Water In Life And Death
issue 207 - May 1990
Photo: Maggie Black
Water in life and death
From time immemorial water has exercised a spiritual force
in people's lives. But now our trust in it is ebbing away.
Some reflections from Nepal by William Raeper.
At primary school, we stuck out our tongues to catch raindrops. It must have been an odd sight, all those children in the playground with their tongues stuck out. We were doing a term project on Water. Miss Dalmeny drew a chalk circle on the board.
'You see, class, a drop of rain falls here into the reservoir. It comes into the tap and then into you. When it comes out again,' (giggles) 'it goes down a pipe and into the sea where the sun shines and turns it back into a raincloud.'
Miss Dalmeny drew a wispy cloud rising from the Forth Estuary and blowing away. 'One drop,' she said, 'goes round the world. One drop can fall in Scotland, then in Africa, then in India. Wherever you go in the world, it's the same drop.
'This,' said Miss Dalmeny in her most superior accent, 'is called a cycle. It is one of the Miracles of Nature.'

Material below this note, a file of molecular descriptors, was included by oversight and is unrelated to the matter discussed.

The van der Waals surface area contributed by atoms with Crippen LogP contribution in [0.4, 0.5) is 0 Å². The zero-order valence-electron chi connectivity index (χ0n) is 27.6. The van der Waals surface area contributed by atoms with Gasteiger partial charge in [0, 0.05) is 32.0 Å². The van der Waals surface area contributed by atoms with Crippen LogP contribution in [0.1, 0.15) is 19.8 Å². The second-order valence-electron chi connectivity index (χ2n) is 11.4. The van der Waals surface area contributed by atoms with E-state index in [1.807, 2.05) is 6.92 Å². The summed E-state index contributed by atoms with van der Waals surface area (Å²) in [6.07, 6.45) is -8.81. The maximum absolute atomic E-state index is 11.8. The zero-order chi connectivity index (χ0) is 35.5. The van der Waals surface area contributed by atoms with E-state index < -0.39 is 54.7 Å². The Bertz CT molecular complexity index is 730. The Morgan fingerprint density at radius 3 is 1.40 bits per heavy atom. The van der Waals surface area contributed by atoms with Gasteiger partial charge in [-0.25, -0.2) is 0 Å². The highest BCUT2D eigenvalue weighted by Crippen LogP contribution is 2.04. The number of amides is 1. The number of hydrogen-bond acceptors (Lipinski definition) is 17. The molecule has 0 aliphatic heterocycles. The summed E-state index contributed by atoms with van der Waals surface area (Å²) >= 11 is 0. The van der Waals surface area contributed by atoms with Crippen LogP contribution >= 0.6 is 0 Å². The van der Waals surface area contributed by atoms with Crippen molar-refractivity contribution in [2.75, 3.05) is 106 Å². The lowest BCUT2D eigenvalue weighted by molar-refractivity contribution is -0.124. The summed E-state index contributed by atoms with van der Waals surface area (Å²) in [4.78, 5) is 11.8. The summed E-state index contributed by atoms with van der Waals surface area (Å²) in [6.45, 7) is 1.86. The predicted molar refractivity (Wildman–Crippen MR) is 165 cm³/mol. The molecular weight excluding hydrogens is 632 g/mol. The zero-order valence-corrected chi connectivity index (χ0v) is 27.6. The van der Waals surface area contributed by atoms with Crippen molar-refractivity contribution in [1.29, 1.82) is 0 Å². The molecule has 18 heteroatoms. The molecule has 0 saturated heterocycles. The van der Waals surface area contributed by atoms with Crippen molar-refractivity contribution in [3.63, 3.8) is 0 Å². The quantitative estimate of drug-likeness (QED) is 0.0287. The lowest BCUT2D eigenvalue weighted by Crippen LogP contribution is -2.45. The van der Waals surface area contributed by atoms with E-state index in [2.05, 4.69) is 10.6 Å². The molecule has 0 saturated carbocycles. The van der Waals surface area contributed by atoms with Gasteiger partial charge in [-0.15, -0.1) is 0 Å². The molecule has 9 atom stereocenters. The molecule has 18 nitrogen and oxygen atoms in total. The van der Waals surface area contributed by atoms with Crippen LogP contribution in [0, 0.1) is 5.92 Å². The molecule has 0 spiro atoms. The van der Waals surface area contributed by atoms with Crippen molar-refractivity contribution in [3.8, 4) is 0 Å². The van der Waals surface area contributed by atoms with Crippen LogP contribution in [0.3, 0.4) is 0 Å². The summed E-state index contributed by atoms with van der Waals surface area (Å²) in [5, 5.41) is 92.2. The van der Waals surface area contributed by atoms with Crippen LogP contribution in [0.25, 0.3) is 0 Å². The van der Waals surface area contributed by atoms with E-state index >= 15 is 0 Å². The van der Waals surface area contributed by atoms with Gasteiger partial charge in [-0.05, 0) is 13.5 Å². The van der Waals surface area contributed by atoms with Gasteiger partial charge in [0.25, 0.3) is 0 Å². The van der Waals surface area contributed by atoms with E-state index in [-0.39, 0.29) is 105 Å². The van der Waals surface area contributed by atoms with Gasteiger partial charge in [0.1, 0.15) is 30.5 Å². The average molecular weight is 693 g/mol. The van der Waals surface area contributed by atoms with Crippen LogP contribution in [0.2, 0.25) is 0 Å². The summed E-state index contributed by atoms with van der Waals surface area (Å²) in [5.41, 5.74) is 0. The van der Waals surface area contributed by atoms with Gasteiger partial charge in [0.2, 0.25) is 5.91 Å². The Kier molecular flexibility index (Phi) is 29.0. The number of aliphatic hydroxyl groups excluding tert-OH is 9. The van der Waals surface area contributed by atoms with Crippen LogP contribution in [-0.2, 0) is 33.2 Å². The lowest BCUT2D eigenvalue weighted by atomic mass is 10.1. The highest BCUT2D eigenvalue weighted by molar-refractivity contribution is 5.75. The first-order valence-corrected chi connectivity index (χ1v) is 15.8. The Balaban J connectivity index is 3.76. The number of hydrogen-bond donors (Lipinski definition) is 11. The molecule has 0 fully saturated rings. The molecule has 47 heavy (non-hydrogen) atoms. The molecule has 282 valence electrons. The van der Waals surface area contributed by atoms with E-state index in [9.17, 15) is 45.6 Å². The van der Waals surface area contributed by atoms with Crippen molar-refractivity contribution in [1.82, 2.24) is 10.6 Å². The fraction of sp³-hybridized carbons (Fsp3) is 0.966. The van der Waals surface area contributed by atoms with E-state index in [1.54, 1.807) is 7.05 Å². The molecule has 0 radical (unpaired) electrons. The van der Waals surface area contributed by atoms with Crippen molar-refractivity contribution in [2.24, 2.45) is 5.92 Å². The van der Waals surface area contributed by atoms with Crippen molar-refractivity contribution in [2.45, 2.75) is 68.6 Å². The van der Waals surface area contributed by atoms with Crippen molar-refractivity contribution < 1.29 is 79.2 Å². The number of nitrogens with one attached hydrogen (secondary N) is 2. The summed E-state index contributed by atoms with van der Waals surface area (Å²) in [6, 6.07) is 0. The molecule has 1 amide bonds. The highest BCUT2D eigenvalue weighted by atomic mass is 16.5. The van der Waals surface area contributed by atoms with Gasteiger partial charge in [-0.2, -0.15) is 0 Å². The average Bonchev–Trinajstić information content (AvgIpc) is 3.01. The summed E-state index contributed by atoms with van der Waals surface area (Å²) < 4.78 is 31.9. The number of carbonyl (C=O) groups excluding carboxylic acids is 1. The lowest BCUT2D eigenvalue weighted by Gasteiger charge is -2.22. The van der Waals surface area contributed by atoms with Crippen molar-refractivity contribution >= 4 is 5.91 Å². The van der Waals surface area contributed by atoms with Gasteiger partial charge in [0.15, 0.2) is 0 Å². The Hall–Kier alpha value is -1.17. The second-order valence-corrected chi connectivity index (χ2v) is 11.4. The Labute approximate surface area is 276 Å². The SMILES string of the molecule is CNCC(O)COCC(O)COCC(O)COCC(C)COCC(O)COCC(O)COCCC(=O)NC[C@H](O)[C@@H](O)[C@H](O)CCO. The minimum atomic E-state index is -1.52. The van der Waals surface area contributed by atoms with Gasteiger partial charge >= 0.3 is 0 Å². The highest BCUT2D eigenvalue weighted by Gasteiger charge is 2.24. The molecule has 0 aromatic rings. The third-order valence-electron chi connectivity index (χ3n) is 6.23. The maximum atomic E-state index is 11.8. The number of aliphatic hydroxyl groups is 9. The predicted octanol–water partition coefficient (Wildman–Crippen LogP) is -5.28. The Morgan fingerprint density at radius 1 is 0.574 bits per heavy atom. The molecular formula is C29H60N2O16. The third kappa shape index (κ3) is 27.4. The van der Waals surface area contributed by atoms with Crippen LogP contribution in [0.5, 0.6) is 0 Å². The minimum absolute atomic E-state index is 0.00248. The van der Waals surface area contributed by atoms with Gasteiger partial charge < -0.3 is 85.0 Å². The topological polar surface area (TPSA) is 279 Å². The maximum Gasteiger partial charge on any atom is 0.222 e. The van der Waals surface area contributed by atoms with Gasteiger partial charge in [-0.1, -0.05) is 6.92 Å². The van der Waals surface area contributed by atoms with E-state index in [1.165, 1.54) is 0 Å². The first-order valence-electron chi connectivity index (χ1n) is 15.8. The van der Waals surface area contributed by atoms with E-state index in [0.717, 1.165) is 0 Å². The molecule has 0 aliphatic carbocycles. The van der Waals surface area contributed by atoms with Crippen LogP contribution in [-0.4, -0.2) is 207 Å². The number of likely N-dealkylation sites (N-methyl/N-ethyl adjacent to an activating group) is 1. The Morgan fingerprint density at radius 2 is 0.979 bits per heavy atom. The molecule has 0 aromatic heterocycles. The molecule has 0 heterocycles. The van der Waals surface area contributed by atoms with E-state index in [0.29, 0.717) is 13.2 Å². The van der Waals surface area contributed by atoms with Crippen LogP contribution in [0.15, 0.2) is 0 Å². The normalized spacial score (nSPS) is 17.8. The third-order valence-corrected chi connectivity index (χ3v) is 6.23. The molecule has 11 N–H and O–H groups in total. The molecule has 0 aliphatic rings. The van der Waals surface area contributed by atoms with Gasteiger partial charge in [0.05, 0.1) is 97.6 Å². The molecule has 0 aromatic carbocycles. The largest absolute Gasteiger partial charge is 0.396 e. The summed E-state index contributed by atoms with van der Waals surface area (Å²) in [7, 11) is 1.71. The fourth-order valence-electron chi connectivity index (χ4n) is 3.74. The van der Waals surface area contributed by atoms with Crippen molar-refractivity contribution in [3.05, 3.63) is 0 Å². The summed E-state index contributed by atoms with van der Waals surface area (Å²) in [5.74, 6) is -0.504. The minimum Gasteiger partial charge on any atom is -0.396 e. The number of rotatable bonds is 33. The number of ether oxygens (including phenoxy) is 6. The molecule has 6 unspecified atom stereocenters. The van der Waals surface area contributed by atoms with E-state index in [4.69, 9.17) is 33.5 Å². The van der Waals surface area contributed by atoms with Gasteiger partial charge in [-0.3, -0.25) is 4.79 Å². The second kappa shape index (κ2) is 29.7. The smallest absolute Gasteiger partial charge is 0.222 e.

At Pashupatinath, the area of the Hindu temples in Kathmandu, pilgrims pushed up and down the stone steps along the sides of the pool. Women in brilliant white saris squatted and chatted while sadhus stood in a ragged line bathing. Their normal saffron robes removed, these holy men wore torn Y-fronts and boxer shorts.
Respectable businessmen and their wives, barefoot, splashed themselves with care and a cluster of naked boys screamed and played on a floating tyre.
Around us, a crackly voice from a loudspeaker made strident announcements in Hindi and Nepali. It was the solemn festival of Shiurasi, the Night of Shiva, on which Hindus believe that all sins are blotted out. Those cremated and thrown into the water on this day can escape reincarnation.
Rain fell continually and heavily on our Scottish playground. Rain was a nuisance - it stopped you playing football or going on picnics. If only God would turn his Big Tap off and let the weather improve. But Miss Dalmeny clapped her hands for attention. 'Water,' she declared in her most inspiring voice, 'is the Source of Life.'